Occasionally I venture to Amazon to get info, such as release dates, on albums I review. I usually take the time to check out what Amazon users have to say about the CD. While I expect to get a laugh from the mix of anti-rap rants and self-proclaimed expert approvals, every now and then something is actually worth noting. In the case of the latest release featuring Bone, one complaint almost made sense. Aside from a few gripes that this wasn’t “approved” by Bone (since Ruthless Records and Tomica Wright own exclusive rights to most of their quality work), fans of Bone had doubts that the screwed and chopped treatment would do Bone’s fast flow justice. Indeed, if the tongue-twisting antics of the five rappers from Cleveland were the only reason you listened to Bone, then a screwed and chopped version of all their hits would strip their music of all attractive qualities. But chances are that it takes a little more than high speed wordplay to entice the average rap fan. If pure speed alone were enough to garner platinum status, Twista would have been raking in the dough with the bargain bin album, “Runnin’ Off At Da Mouth.” Instead, Bone’s attractiveness extends past the mere ability to rap fast and finds its home in the group’s harmonious sound and equally smooth production. When approached from that angle, Bone’s music actually lends itself very well to the screwed and chopped treatment. After all, both Texas rap and the West Coast funk that DJ Screw loved to include on his mixtapes found their roots in the funk and soul music of the seventies. If any rap act were to come close to recreating that sound, it would have to be Bone.
As with anything, a good idea only materializes if it is executed properly. In this case, Ruthless Records went to the best living screwed and chopped DJ for this collection, enlisting Michael “5000” Watts of Swishahouse fame. Watts shows why his Swishahouse Records went on to dominate Texas and beyond in 2005 with his impeccable skills behind the turntables. There should be no complaints to the quality of the DJing on this collection. With 2 CDs consisting on 24 tracks, song selection also leaves little to complain about. I’ll admit I stopped peeping Bone albums after “The Art of War,” but if my recollection of radio and video play since then is on point then this collection missed little. Personal favorites include the short intro consisting of “Carole of the Bones” as well as all the Bone classics such as “Days of Our Livez,” “Tha Crossroads,” “Look Into My Eyez,” and “1st of Tha Month.” But the collection doesn’t stop at Bone albums, as it also includes various tracks from Bone side projects and even other people’s albums. Biggie fans will be pleased to find the street anthem “Notorious Thugs” included along with Pac’s “Thug Luv.” Those who were fans of anything and everything Mo Thug will find tracks like “Ghetto Cowboy” and “All Good” from the Mo Thug compilations to their liking. Even later Bone hits make their way on here as “Change The World” and the Phil Collins assisted “Home” round out the two disc set. The only complaint this reviewer had was the inclusion of Mariah Carey’s “Breakdown” as I’m not a fan of slowing down female vocals.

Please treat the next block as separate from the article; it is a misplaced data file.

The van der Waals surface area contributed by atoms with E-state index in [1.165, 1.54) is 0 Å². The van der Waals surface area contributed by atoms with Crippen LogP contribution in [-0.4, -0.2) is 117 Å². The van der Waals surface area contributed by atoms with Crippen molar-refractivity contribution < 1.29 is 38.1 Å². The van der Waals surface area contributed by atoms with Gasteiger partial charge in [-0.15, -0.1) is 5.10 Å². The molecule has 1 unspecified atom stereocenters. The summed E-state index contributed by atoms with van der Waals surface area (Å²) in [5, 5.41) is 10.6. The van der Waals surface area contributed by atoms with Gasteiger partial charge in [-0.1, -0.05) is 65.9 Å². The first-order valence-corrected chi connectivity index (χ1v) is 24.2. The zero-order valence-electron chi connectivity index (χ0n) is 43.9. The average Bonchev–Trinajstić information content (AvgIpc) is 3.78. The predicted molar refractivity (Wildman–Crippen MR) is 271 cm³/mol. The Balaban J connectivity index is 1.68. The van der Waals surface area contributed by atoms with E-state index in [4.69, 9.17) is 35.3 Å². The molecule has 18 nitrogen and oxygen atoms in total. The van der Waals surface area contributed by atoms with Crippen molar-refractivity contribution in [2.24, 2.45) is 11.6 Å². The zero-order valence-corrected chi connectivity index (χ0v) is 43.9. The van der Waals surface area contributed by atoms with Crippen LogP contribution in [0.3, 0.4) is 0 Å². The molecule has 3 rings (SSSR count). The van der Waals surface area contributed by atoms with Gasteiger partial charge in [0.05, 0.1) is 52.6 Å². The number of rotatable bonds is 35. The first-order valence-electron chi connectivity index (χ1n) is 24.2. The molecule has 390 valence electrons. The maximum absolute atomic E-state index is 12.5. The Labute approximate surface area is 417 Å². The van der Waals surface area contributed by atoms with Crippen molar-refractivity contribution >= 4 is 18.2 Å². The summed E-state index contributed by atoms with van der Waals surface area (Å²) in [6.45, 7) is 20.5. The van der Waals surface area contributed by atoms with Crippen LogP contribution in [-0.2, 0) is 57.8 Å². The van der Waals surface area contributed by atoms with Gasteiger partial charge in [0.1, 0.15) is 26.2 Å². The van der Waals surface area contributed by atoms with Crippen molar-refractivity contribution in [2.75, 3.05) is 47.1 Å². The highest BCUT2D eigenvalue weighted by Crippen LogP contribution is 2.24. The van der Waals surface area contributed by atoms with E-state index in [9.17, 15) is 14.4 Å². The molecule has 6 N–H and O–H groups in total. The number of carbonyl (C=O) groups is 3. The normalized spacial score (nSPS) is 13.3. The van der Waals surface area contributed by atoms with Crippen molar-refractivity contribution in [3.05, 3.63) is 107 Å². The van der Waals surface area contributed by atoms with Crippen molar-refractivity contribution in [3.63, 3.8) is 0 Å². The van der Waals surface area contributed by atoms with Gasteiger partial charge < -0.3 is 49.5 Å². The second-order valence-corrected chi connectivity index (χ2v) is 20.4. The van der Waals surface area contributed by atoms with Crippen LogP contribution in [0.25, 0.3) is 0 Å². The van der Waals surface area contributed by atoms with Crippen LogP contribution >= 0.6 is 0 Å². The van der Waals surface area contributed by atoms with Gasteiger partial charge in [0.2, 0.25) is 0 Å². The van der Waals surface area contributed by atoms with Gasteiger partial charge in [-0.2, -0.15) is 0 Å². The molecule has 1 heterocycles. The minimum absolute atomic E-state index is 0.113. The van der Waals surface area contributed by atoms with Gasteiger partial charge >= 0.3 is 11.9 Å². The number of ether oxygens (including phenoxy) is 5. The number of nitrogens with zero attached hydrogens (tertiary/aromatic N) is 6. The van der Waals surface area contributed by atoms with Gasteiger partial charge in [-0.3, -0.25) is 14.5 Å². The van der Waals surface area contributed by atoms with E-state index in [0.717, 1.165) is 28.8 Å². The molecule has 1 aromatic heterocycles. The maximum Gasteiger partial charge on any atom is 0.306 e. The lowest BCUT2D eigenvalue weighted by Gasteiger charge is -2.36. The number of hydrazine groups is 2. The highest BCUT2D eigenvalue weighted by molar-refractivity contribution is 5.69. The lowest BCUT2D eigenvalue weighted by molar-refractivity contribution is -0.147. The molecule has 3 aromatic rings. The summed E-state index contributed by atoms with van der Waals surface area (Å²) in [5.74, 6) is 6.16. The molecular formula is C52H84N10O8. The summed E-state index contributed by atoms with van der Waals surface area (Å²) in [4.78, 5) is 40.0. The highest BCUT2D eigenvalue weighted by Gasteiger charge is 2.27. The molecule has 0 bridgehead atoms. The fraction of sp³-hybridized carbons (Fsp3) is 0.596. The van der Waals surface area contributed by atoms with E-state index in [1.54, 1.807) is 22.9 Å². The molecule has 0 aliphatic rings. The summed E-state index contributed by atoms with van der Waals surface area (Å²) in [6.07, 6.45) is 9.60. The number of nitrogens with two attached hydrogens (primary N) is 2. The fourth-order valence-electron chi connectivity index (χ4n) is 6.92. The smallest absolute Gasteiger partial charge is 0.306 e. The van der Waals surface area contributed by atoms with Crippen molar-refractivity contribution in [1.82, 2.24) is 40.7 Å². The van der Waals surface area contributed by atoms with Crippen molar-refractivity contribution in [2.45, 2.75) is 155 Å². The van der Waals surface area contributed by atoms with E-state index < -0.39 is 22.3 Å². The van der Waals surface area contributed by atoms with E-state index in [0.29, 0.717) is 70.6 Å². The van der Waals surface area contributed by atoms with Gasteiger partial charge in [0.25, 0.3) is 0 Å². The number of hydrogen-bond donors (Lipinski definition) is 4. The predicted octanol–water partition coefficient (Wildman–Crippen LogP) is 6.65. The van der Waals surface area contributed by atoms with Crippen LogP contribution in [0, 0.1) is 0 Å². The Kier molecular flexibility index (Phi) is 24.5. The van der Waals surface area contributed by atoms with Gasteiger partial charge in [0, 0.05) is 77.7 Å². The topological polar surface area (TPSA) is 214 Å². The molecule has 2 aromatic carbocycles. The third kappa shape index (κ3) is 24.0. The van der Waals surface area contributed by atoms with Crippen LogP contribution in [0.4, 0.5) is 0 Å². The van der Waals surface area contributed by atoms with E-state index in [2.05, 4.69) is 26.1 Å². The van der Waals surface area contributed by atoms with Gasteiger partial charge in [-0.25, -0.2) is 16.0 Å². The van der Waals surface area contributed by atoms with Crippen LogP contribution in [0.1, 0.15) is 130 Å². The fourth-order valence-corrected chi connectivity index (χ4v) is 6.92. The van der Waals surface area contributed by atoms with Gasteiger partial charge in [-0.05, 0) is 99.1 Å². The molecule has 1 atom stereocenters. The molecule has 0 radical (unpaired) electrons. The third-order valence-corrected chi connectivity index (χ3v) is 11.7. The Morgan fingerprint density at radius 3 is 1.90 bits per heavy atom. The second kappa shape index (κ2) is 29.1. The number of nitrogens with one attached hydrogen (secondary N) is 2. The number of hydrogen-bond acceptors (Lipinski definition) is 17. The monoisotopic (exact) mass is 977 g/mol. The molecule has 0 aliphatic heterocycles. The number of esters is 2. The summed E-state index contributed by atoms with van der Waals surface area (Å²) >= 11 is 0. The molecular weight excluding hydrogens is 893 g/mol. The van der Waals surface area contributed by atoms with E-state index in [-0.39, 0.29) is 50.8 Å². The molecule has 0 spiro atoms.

Throughout my years as a rap fan I have met countless people who get rubbed the wrong way by screwed and chopped music, but I have yet to meet anyone who can’t stand Bone. If my experience accurately reflects the taste of rap fans, then chances are fans of screwed and chopped music will need little persuasion to go cop this CD. But fans of Bone may likely fall into the group that loves Bone but can’t stand their music screwed up. If you find yourself in this group, I urge you to give screwed and chopped music one last chance and go out and buy this CD. The main reason to cop this is the fact that Bone is the perfect match for screwed up music and this CD is shows exactly what the screwed and chopped sound is capable of. If you need more reasons, chances are this double CD is reasonably priced, as was the regular version of Bone’s “Greatest Hits.” If that isn’t enough, then consider this release as your chance to decipher all of Bone’s lyrics without constantly rewinding the track. Those Bone fans who remember the times before OHHLA also remember the fun of trying to figure out just what Bone was saying. So even if you end up hating the CD, the fact that it’s screwed will give you your own personal archive of Bone lyrics that you can pull out and play next time you and your boys get into an argument over what Bizzy, Layzie, Flesh, Wish, or Krayzie really said.